The Los Angeles Times, a bit like the AAA books, awards a single star to "films considered especially noteworthy" in its Sunday Calendar listings. But a single star in the San Diego Union-Tribune explicitly translates as "poor" on a scale of one-to-four stars ("poor," "mixed," "worthy," "excellent"), with half-star intermediate steps, plus an additional canine profile (signifying "dog") to make additional room for fine distinctions at the bottom end of the spectrum. (Dog lovers can be forgiven for their confusion.) The tattered copy of Steven Scheuer's Movies on TV on my bookshelf spells out a verbal equivalent for each of the half-star steps on the ascent to four stars: "abysmal," "bad," "poor," "fair," "pretty good," "good," "very good," "excellent." The rival Leonard Maltin volume likewise advances in half-star steps, beginning from a deeper base of "BOMB," but provides no verbal elaboration.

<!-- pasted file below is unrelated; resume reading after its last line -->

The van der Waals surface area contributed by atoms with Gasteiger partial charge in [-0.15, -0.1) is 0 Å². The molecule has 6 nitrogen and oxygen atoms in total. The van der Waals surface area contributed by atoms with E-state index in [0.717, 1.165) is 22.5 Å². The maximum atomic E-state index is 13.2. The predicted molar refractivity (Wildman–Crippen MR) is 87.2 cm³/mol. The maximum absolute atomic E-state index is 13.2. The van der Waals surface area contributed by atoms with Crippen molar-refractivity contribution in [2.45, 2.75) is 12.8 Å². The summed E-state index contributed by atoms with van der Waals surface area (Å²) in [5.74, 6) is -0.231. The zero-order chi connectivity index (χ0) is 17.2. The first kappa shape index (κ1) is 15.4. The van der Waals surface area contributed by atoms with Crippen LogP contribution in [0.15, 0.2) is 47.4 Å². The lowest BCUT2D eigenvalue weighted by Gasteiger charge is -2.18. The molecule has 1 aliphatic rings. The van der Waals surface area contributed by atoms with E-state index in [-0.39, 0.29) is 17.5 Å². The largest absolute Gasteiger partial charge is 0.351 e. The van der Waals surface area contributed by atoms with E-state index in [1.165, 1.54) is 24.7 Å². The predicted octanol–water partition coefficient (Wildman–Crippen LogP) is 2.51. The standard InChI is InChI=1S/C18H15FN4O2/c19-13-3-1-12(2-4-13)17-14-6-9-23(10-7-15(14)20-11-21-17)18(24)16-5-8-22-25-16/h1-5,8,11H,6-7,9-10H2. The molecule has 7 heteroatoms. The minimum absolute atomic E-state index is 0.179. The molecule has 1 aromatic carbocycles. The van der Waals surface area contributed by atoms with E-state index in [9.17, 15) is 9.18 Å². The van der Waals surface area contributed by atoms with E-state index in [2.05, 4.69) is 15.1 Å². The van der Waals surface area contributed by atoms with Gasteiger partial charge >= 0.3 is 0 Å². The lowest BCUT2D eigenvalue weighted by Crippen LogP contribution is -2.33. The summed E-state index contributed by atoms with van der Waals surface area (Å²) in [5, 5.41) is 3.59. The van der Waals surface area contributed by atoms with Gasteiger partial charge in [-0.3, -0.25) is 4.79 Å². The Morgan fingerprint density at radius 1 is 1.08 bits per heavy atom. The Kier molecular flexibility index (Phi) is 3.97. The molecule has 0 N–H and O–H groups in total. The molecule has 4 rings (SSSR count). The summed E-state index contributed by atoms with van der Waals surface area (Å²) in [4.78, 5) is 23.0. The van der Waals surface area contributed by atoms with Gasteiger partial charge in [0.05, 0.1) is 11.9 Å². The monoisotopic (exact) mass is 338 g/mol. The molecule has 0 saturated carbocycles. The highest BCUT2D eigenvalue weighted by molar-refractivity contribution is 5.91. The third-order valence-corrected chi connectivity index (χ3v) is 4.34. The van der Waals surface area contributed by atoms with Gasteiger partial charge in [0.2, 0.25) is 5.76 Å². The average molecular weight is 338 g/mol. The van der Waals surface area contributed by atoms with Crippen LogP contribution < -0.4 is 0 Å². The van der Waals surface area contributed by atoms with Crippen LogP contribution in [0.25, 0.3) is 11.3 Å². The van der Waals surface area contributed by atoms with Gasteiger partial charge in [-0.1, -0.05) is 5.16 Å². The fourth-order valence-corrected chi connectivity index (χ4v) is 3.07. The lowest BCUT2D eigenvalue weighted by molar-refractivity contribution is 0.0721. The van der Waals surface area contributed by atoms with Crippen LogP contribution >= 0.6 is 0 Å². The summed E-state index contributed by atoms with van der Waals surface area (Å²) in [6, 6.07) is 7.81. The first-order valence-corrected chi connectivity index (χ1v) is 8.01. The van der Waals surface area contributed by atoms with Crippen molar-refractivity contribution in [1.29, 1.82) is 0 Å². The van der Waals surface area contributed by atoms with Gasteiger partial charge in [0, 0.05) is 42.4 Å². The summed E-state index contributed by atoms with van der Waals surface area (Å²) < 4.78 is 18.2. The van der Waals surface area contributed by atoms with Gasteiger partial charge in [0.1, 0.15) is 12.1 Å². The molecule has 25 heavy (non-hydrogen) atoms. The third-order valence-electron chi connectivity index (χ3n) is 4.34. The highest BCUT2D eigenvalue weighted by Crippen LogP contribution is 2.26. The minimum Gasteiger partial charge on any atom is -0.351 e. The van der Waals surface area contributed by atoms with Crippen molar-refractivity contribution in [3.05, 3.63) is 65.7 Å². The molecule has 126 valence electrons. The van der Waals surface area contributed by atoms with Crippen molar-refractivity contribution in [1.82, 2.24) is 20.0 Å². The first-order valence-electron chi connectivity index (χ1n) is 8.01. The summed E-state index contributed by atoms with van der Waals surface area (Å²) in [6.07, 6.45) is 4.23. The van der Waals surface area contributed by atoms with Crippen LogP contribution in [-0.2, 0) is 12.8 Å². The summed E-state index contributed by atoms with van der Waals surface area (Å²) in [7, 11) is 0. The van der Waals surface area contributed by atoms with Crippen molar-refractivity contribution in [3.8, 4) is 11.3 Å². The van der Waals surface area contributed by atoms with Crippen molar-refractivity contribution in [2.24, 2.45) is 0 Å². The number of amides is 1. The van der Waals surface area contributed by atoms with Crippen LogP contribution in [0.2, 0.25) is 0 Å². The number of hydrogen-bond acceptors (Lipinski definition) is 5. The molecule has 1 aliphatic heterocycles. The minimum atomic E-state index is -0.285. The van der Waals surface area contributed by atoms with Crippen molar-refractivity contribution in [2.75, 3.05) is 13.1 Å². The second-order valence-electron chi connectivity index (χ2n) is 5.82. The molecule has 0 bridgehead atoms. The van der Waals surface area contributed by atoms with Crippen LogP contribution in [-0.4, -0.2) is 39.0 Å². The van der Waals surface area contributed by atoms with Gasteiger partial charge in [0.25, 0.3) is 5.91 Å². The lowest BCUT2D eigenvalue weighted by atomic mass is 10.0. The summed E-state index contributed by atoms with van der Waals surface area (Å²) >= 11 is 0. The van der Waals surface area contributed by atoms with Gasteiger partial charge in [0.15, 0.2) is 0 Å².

The market, as a few minutes at Super Crown will bear out, is now glutted with copycat publications, not even counting such products of the Thumper's Mother mentality ("If you can't say something nice...") as 365 Four-Star Videos You (Probably) Haven't Seen and The Entertainment Weekly Guide to the Greatest Movies Ever Made. The Blockbuster Entertainment Guide to Movies and Videos, put out by people whose business it is to rent you videos, offers "unbiased ratings you can spot at a glance," on a scale expanded to five stars but with no explanatory text to match. Roger Ebert's Video Companion stakes out the widest range possible in four measly stars: "a great film," "a good film," "fair," "poor," the bottom two classes apparently undeserving of even being called "films." The aforementioned Golden Movie Retriever, whose extensive appendices make it much the most desirable of these books, coughs up considerably more detailed accountings of its rationing of dog bones, but at the same time considerably more restrictive. (Are a "good story" and "fine acting" invariably prerequisites of a three-bone meal? Are abstract and documentary films forever to be denied such rewards?) Halliwell's Film Guide accompanies its four-star system with the wordiest elucidation of all, but even before I waded into it I could detect on any given page that the policy therein comes the closest thus far to my own. A star from Halliwell is worth more than a star from Ebert. Context, as always, is everything.